Yorkshire Chess History



Francis Wallis and Edward Wallis











Made in Yorkshire



Sheffield Sub-Site








13/05/1852, Scarborough (area)





1905, Scarborough


25/06/1922, Scarborough





Identity of the Chess-Player


Identifying a little-known chess-player with a relatively indistinctive name will always leave room for doubt, unless an item of chess-related information ties in with biographical data.  In this instance “E. Wallis” of Scarborough would appear to be this Edward Wallis, in the absence of other evident candidates in censuses or directories.  This identification becomes more convincing when combined with the fact that his father was called Francis, and that an “F. Wallis” was a sometime president of Scarborough Chess Club.


Non-Chess Life


Edward Wallis was born on 13/05/1852, to Francis Wallis (born 1825/26) and Sarah Ann Wallis (née Jeffrey).  The birth was registered at Scarborough, implying the birth took place in or near Scarborough.


White’s General Directory of Kingston-upon-Hull, and York &c, 1851, listed Francis Wallis, corn factor, seedsman, etc., at 2 Friarage, Scarborough.  This looks like Edward Wallis’s father.


The family is elusive in the 1861 census.


The 1871 census found 18-year-old Scarborough-born Edward Wallis as a live-in grocer’s assistant in the household of grocer Richard Field, at 11 Market Place, Hull.


The marriage of Edward Wallis to Annie Johnson was registered in the first quarter of 1877, at St. George’s, Hanover Square, London.  Edward and Annie had five children, all born at Scarborough:


Eleanor G. Wallis

born 1877/78

Edward Arnold Wallis

born Apr/May1880

Arthur S Wallis

born 1881/82

Dorothea Wallis

born 1883/84

Annie Mabel Wallis

born 1885/86


Edward Arnold Wallis was recorded as “Edward A. Wallis” in the 1881 census, but thereafter was usually recorded as “E. Arnold Wallis”, suggesting he was normally called “Arnold”, avoiding confusion with his father.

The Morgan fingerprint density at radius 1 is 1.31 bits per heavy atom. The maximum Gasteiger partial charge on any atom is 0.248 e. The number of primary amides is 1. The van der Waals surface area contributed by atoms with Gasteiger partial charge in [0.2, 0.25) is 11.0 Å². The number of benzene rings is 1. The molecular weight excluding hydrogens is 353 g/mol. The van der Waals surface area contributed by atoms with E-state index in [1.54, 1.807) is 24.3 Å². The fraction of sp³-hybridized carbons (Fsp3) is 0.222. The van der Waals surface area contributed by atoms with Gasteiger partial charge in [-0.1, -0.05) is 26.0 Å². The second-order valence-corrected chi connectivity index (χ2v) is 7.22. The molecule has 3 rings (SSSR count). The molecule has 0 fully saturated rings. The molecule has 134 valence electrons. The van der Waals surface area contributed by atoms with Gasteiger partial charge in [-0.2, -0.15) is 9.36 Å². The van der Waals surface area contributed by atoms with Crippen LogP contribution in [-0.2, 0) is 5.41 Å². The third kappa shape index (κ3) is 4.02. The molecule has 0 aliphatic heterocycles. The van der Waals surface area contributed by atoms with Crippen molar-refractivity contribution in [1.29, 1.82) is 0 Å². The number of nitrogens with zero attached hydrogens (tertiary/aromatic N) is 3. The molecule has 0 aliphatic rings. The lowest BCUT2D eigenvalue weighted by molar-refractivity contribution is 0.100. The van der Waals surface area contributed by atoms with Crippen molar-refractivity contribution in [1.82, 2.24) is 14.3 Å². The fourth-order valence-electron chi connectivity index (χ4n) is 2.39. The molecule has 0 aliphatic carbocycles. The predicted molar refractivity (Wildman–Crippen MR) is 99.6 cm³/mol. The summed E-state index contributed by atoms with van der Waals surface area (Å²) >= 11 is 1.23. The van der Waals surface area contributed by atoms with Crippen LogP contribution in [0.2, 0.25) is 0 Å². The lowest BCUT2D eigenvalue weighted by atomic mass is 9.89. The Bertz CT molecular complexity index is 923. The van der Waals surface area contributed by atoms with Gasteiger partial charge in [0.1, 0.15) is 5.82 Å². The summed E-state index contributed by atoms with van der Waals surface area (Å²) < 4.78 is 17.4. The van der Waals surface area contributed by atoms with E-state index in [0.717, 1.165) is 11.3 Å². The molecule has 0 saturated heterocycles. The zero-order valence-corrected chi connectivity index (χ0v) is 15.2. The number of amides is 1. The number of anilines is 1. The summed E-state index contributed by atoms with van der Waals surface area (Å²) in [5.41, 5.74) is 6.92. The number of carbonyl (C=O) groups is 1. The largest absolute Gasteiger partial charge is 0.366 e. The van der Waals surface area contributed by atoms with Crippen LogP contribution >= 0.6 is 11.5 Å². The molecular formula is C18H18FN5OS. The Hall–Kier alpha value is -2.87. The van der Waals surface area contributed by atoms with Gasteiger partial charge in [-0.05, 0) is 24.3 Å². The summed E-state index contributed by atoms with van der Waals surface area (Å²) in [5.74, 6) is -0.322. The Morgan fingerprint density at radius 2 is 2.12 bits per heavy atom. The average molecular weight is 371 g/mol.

The 1881 census found parents and first two children living with two servants at 8 Londesborough Terrace, Falsgrave, Scarborough, which was presumably on Londesborough Road.  Edward was described as a junior partner in a firm of bread bakers and corn merchants.


The 1891 census found parents and youngest four children (not Eleanor) living with three servants at Spring Field, 4 West Parade Villas, Scarborough, which was on West Parade Road, about a quarter of a mile inland from the railway station.  Edward was now a grocer.


The 1901 census found parents Edward and Annie living with children Eleanor, Arnold and Arthur still at West Parade Villas, Scarborough. Edward was still a grocer.  Wife Annie was a schoolmistress.  Arnold and Arthur were grocer’s apprentices.  (At some time from 1891 to 1894, fellow chess-player Charles Empson Simpson and family had moved from York to the house next door.)


The 1911 census found parents Edward and Annie living with children Eleanor, Arnold and Annie Mabel, and two servants, at 4 West Parade Road, the same address they’d been living at since 1891 or before.  Edward described himself as a “grocer, baker &c”.  Eleanor lectured on Sunday school work, on behalf of the Sunday School Union.  Arnold was a grocer’s bookkeeper.  Annie Mabel had no occupation.  The return said Edward and Annie had been married for 34 years and had had five children who were all still living.




Francis Wallis died aged 79, in 1905, at Scarborough.


Edward Wallis died, aged 70, on 25/06/1922, at Scarborough.


Chess (Francis)


In a report on a pre-season meeting of Scarborough Chess Club on Tuesday 16/10/1883, the Leeds Mercury of 20/10/1883 tells us “F. Wallis” presided.


“F. Wallis” played seven boards below “E. Wallis” in the Whitby v Scarborough match on 21/02/1894.


Chess (Edward)


“E. Wallis” was also a member of Scarborough Chess Club, and appeared in matches for Scarborough, such as the Whitby v Scarborough match on 21/02/1894.


He also represented Yorkshire, at least in the 1883 Yorkshire v Lancashire match.


He played bottom board (no. 106), as a spare reserve paired against an opposing spare reserve, in the 1893 North v South match.


He was hon. sec. of the local organising committee for the 1909 British Chess Federation congress held in Scarborough.





Copyright © 2013 Stephen John Mann

Census information is copyright of The National Archive, see UK Census Information

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